Your parents are getting on in years. They’re definitely slowing down and in need of an occasional hand, a need that will likely only increase with time. They were there when you most needed them, and now it’s your turn to be there for them. This may be the most difficult thing you’ve ever done for someone else. But you’re not alone.
NEW MOBILITY reached out to four wheelers who have dealt with different issues around caring for aging parents while also caring for themselves and others. Here is what they learned.
Advising and Supervising
Christopher Finney, a 65-year-old para in rural Kansas, manages to keep an eye on his mother as best he can. Finney owned an electrical business with his father prior to being knocked out of his truck’s bucket and falling 27 feet. “I didn’t bounce well,” he deadpans. “After dad passed, Mom and I owned the business, and she’d use me as a sounding board. That’s when I noticed her repeating herself a lot.”
They’ve since sold the business.
“The problem is my mother is 85, extremely headstrong and often unaware of having any problems at all,” he says. “Or at least she never mentions any problems. Needless to say, I spend a good deal of time at her place, advising and supervising.”
He talks with his mother every day and visits weekly to get a feel for what’s going on in her life. “She’s been making some poor decisions lately,” he says. One of her poorer decisions was not calling him for help when she needed it. “She fell, but failed to activate her medical alert device, not realizing she didn’t purchase the automatic alert feature. She was angry, thinking it didn’t work. Now she refuses to wear it. She also had her cell phone but didn’t call my wife for two hours because she didn’t want to bother us.”
Another poor decision was buying a colt.
She’s ridden her entire life, but pain, followed by surgery and then a broken ankle, has left her too weak to saddle and mount a horse. So the colt is a big pet that is beautiful to look at in the pasture and fun to watch play. Besides, she has two other horses she can ride.
“Now I worry about her getting kicked or hurt some other way. I spend a good deal of time worrying about her health, as well as my own. Frankly I’ve been surprised at the degree of her mental decline,” he says. “Obviously the situation is stressful. I’m always talking to her, listening to her, monitoring what she says, watching her decision-making and trying to get a feel for what’s going on. My mother’s not exactly totally forthcoming.”
All of these issues make it hard for him to look ahead at the future discussions he knows are coming, should her decision-making worsen.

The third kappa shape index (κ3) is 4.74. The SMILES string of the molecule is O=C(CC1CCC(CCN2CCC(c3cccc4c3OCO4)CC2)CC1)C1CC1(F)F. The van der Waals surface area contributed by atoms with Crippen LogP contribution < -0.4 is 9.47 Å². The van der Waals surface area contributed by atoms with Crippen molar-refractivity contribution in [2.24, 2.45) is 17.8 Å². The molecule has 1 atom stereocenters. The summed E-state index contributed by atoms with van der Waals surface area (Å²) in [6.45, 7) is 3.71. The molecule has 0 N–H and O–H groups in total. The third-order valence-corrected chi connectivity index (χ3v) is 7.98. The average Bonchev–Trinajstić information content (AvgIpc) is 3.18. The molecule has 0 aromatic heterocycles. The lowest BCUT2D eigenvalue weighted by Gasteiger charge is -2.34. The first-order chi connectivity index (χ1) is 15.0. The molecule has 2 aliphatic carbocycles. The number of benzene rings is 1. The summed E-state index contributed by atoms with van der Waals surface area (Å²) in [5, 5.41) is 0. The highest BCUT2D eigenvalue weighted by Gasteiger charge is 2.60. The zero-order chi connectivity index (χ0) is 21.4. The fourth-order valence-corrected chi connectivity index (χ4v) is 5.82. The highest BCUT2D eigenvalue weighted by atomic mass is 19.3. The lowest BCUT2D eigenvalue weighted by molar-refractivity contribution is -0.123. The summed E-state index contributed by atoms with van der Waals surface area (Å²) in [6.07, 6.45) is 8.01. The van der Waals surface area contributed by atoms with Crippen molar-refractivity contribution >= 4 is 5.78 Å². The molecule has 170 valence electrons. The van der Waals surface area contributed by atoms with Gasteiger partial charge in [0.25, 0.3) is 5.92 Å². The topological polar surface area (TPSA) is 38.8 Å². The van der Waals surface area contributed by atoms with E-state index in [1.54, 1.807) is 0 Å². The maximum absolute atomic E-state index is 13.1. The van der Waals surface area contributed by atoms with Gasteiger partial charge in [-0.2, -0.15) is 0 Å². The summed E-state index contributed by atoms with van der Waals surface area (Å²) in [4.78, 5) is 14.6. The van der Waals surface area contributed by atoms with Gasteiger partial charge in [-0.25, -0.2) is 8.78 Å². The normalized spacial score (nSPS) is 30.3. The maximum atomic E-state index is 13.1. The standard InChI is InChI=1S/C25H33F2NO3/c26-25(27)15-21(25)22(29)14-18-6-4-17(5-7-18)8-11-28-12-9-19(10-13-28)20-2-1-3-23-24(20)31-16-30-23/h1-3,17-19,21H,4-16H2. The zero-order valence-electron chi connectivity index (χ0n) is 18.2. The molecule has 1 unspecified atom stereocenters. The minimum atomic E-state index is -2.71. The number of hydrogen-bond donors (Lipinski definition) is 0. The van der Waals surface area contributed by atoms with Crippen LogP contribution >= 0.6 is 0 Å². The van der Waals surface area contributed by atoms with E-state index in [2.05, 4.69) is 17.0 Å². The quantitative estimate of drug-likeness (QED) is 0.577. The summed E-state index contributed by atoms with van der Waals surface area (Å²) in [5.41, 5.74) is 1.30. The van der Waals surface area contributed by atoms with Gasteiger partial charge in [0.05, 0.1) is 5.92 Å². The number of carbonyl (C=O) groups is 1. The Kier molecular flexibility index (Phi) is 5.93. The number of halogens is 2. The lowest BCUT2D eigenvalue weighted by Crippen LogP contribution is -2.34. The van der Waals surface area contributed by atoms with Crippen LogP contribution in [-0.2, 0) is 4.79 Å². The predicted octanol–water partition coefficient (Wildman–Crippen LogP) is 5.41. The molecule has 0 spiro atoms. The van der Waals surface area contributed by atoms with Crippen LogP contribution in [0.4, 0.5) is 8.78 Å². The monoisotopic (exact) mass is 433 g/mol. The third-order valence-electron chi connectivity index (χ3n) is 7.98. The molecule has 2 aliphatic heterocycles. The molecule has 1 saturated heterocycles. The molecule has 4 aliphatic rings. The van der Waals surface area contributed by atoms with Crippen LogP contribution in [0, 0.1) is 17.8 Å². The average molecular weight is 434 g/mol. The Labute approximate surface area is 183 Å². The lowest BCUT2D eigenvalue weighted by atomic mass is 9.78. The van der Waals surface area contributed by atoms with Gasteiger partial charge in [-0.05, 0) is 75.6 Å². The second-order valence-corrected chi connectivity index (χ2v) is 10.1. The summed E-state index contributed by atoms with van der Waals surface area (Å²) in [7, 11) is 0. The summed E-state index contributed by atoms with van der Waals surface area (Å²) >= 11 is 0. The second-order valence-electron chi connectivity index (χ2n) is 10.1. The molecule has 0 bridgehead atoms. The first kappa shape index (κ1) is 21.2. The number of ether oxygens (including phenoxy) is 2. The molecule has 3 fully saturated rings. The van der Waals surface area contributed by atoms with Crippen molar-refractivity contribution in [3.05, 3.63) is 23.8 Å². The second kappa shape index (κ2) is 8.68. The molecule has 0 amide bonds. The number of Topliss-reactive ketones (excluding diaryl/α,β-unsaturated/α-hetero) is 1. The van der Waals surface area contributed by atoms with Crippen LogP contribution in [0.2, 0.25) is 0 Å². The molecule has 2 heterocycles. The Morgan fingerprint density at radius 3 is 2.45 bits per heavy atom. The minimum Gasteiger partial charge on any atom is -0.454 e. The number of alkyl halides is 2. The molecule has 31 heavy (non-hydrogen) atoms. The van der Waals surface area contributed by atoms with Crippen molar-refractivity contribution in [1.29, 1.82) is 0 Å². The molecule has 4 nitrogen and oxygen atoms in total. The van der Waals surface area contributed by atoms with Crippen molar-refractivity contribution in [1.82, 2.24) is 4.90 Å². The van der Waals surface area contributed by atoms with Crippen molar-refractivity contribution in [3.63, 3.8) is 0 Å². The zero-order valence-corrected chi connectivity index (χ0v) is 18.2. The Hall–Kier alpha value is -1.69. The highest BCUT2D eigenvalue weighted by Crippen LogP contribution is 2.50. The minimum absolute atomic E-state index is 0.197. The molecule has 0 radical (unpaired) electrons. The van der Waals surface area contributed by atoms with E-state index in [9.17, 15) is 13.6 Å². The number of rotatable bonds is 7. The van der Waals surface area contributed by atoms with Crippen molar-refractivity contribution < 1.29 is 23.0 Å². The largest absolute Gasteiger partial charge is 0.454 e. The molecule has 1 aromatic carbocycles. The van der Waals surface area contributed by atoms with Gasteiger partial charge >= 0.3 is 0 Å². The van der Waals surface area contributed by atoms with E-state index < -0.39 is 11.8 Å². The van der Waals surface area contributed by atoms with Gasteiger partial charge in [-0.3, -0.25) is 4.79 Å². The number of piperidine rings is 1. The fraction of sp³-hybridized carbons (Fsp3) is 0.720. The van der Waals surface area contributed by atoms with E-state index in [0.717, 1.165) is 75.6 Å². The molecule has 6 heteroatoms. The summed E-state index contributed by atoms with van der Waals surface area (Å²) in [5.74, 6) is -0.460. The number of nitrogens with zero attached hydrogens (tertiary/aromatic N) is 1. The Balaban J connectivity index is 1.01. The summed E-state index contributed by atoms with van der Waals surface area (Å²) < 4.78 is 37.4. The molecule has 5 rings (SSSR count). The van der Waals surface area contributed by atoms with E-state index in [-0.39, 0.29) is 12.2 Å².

Though Finney has two sisters, they offer little support, leaving him to deal with the situation. “I’m very fortunate that my wife is so supportive. I could not care for Mom without the help of my wife, aunts, uncles and a large circle of friends,” he says, but in the end, her care falls to him. “Physically it is very frustrating trying to help her. If she falls, I can’t help her up, and I can’t get into her home without assistance. When she had an allergic reaction to medicine and suddenly began having difficulty breathing, I rushed her to the local ER, but all I could do was honk the horn until help came. If this had happened when she was alone, she would probably not be with us now.”
Finney wishes he could do more. “I feel daily frustration in my inability to give the physical help she needs,” he says. “It’s emotionally draining because sometimes I have to put my needs first. She has always cared for others — especially me since my injury. I feel guilty because if I had not gotten hurt, both our lives would have been so different. My parents made sacrifices for me my entire life, especially after my injury, to improve my quality of life.”
Finney focuses on the positives in his situation. “We’re spending lots of time together, as well as time with her sisters and brother, sharing meals and conversation. She may tell them things that she hasn’t told us. They’re very helpful and sometimes are a good source of information regarding her health,” he says.
COVID-19 has added an extra layer of concern, but during the shelter-at-home period, Finney continues to contact his mom daily to care for her physical and mental health. “My wife supplies her with books to read and picks up her groceries,” he says. “We still get together to share meals and play dominos several times a week. Mom feeds her dog, cats and horses daily. It gets her outside in the sunshine and fresh air.”
Even with the difficulties, Finney recognizes the fortunate position he’s in. “I feel honored to have an opportunity to repay the love and devotion my Mom gave me. To be able to help her, now that she has needs, gives me more purpose each day.”